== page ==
The album is available for purchase at the Mai Manó Bookshop.

Jutka Rona

Jutka Rona was born in Budapest. When she was two years old, the family emigrated to Holland and settled in Amsterdam, where she still lives and works.

After finishing high school, she started to make picture stories in 1954. Since then she has been working for magazines, as well as been making portraits for covers and posters.

Between 1958 and 1988, she made stills for 13 Dutch feature films. From 1967 till 1991 she worked as a theatre photographer for several big Dutch theatre companies.

In 1980 she travelled through the polar region of Lapland with the Laps and their reindeer.

In 1985 she walked the road to Santiago de Compostela and in 1988, again on foot, through the jungles of West Irian Jaya (formerly known as Netherlands New Guinea). Her latest documented voyage was to Iran in 2009.

1975 Wolvenstraat 1974, a street in Amsterdam
1979 Art travel guide of Holland
1991-1993 four travel guides for the Dutch publishing house Kosmos: Budapest, Vienna, Cuba and Hungary, and a book about convents and abbeys in Holland and Flanders
1999 On tiptoe, a photo book about children who suffer from Duchenne’s disease, a muscle atrophy
2000 An imaginary life, a photo book about what her life would have been if she had stayed in Hungary, with a Dutch and a Hungarian edition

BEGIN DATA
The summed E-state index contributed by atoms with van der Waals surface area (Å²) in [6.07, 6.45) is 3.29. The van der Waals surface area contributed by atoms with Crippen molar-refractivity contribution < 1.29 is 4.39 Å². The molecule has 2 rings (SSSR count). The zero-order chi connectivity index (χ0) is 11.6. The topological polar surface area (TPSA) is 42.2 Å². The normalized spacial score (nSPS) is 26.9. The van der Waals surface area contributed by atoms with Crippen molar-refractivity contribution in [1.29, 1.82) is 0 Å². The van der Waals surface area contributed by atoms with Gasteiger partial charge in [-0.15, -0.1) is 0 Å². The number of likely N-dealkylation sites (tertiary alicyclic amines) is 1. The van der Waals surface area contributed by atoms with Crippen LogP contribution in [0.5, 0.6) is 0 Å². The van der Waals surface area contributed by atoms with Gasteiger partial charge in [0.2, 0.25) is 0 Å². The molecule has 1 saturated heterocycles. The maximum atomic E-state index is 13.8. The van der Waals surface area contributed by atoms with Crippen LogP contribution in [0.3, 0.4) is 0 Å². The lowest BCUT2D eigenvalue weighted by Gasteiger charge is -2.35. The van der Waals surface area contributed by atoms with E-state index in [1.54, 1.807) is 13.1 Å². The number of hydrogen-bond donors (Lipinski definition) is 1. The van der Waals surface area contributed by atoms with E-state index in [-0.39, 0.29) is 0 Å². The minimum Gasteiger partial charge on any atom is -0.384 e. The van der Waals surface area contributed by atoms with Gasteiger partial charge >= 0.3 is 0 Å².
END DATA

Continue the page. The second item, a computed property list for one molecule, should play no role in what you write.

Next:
2001 A world of silence, another book about convents
2001-2006 every year a photo book about a Hungarian village, together with 12 other Hungarian photographers
2009 Inside/Outside, a diary in pictures
2010 Hungarian Gypsies, Survivors’ Stories, about Holocaust survivors
2011 the Hungarian and English edition: Magyar cigányok, Túlélők vallanak/Hungarian Gypsies, Survivors’ Stories

EXHIBITIONS Several group exhibitions in the Netherlands (Amsterdam, Breda, Naarden, Schoorl), as well as in Hungary (Budapest, Pécs, Dunaszekcső, and Kötcse)

Solo exhibitions
1972 Group pictures, Amsterdam
1974 Theatre photographs, Amsterdam
1974 Photo album, Amsterdam
1979 Queen Street, Toronto
1988/89 Travelling theatre photo exhibition in several museums in the Netherlands
1992 The road to Santiago, Amsterdam
1999 General photo’s, Amsterdam
1999 On tiptoe, pictures from the book, Huis Marseille Museum for Photography, Amsterdam
2000 An imaginary life, Jewish Historical Museum, Amsterdam
2001 An imaginary life, Bálint Ház, Budapest
2002 General photo’s, Schoorl
2004 Selection from 50 years of photographing, Spinoza Ház, Budapest
2009 Inside/Outside, pictures from the book, Amsterdam
2010 Hungarian Gypsies, Schoorl
2011 The unexpected glance, Amsterdam

The following Dutch institutions and collectors possess work by Jutka Rona

Rijksdienst Beeldende Kunst
Hartkamp (2nd collection)
SBK Amsterdam
Letterkundig Museum
Theater Instituut Nederland
EYE Film Institute Netherlands
Gemeentemuseum Maassluis
Leids Prentenkabinet
Gemeentearchief Amsterdam
Josje Janse-De Ronde Bresser

Hungarian House of Photography in Mai Manó House
H-1065 Budapest-Terézváros, Nagymező utca 20.
Telephone: 473-2666
Fax: 473-2662